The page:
A food truck is ready to land on a currently vacant green space adjacent to Ucluelet’s Davison Plaza, but the locals living across the street aren’t sure they want a restaurant popping up in their neighbourhood.
During March 28’s regular meeting, Ucluelet’s municipal council reviewed a business licence and development permit application that would see a food truck slot onto the property, which would be landscaped and fenced off with three new parking spots installed.
A food truck would fit into the area’s commercial zoning, but a permit is needed to develop the surrounding area with fences and seating.
“The proposed location, while distinctly within Ucluelet’s commercial core, is close to a residential area with the fencing and screening being an attempt to mitigate any conflict,” wrote Ucluelet’s Planner 1 in a report submitted to council. “The [Official Community Plan] encourages both the infill and the increase of commercial density and the proposed is a step in that direction. Mobile Vending is a growing trend in B.C. and is a sought out dining option for both residents and tourists.”
During the meeting’s public input portion, Ucluelet local Shaun Mills spoke against the project.
Mills, who lives directly across the street from the site, said the three parking spots wouldn’t be enough and parking would likely spill onto nearby roads.
“Transients and extra foot traffic coming and going past residential property would increase potential crime in the area,” he added. “There is already an issue with people loitering and trying to steal. We don’t need to invite more to the residential area.”
He said the garbage created by the food truck would be troublesome.
“The increase of crows and wildlife that would be attracted to the area is a health and safety concern as birds would be waiting on the electrical wires that are on the residential side of the street defecating on the property, vehicles and waiting to swoop in,” he said. “I’m also concerned about the added noise and overall safety for family and neighbourhood children in the area due to traffic.”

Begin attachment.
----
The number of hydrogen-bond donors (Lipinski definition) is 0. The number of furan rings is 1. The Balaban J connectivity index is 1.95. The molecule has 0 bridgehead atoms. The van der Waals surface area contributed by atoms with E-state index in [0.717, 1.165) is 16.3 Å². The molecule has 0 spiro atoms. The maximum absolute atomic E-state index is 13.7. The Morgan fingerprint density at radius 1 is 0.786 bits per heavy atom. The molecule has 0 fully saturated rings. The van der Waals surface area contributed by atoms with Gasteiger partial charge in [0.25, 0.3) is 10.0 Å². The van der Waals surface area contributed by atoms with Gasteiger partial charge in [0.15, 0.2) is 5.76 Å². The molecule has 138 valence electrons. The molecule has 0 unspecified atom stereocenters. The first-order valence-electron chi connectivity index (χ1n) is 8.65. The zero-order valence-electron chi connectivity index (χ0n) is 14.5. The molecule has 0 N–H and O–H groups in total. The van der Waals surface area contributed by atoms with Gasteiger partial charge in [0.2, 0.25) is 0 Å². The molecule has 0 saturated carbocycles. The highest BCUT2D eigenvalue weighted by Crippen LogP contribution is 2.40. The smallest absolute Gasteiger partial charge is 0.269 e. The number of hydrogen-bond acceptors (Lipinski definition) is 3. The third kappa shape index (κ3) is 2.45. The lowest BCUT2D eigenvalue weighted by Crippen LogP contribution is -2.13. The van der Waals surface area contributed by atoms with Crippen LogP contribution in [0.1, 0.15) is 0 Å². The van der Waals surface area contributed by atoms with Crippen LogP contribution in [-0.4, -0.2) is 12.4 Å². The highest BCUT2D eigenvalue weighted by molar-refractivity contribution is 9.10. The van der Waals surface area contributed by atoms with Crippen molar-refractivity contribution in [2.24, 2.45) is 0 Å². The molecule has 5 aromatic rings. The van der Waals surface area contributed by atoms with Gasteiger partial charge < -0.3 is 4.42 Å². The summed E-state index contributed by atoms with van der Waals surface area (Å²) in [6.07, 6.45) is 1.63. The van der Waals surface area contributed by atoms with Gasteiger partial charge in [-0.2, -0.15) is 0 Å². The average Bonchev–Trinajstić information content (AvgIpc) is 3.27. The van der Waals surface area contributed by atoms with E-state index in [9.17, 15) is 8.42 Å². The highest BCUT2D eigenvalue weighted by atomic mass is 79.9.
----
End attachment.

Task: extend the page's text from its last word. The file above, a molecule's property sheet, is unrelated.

He said he canvassed the immediate neighbourhood for signatures to urge council to consider the residential ramifications of a food truck coming in and no one had heard about the project.
“I feel we have been left in the dark about this,” he said. “I’ve had a chance to visit 10 houses and, out of those 10, we have eight signatures and none of the people have been aware of what was happening in the area.”
Scott Stewart, who identified himself as the food truck’s owner, disagreed with Mills’ assessment.
“You paint a pretty bleak scenario of what it would be like,” he said.
“That’s not at all something I want to be a part of. I want something that’s a beautiful space and a great environment where locals and my family can work and be proud of and, hopefully, you guys can be proud of.”
He said campers are currently using the site to dispose of garbage that is then batted around by crows.
“Urine and feces, it’s all happening back there right now,” he said adding he plans to add lights and cameras to the area for security.
Coun. Marilyn McEwen asked why neighbouring residents had not yet been reached out to and Towgood responded the development permit did not require public input. “There is no notification requirements for this. This is a council decision,” he said.
Coun. Randy Oliwa noted council had handled two similar food truck applications in the past year and expressed frustration with the lack of information available.
“We had asked for a staff report on the historical significance and decisions that were made on this topic of food trucks…I don’t believe we’ve ever seen that follow up report,” he said.
“We haven’t done our homework on this…We need that information because all of this is a regurgitation of the last two that we had and we need to do some work as council to tidy those things up.”
Coun. Sally Mole said Mills had raised solid points and the rest of the neighbourhood should be asked for input.
“I worry that there may be people out there who want to have input and I’d like to take that into consideration.”
Mayor Dianne St. Jacques agreed, but noted a food truck was allowed in the area regardless.
“We have heard in the past that there’s been loitering and things going on in that area of the plaza property that’s not very good and, I think, having this there would shift that somewhat and would clean it up and make it a much nicer area,” she added.
Council agreed to delay the food truck decision until more information could be received and also approved a motion from Coun. Randy Oliwa to investigate how food trucks fit into the district’s business licence and zoning bylaws.
“So we can put into place the needs that we’ve talked about several times, so that when an application like this comes forward, it’s really clear on what we’d like to see,” Oliwa said.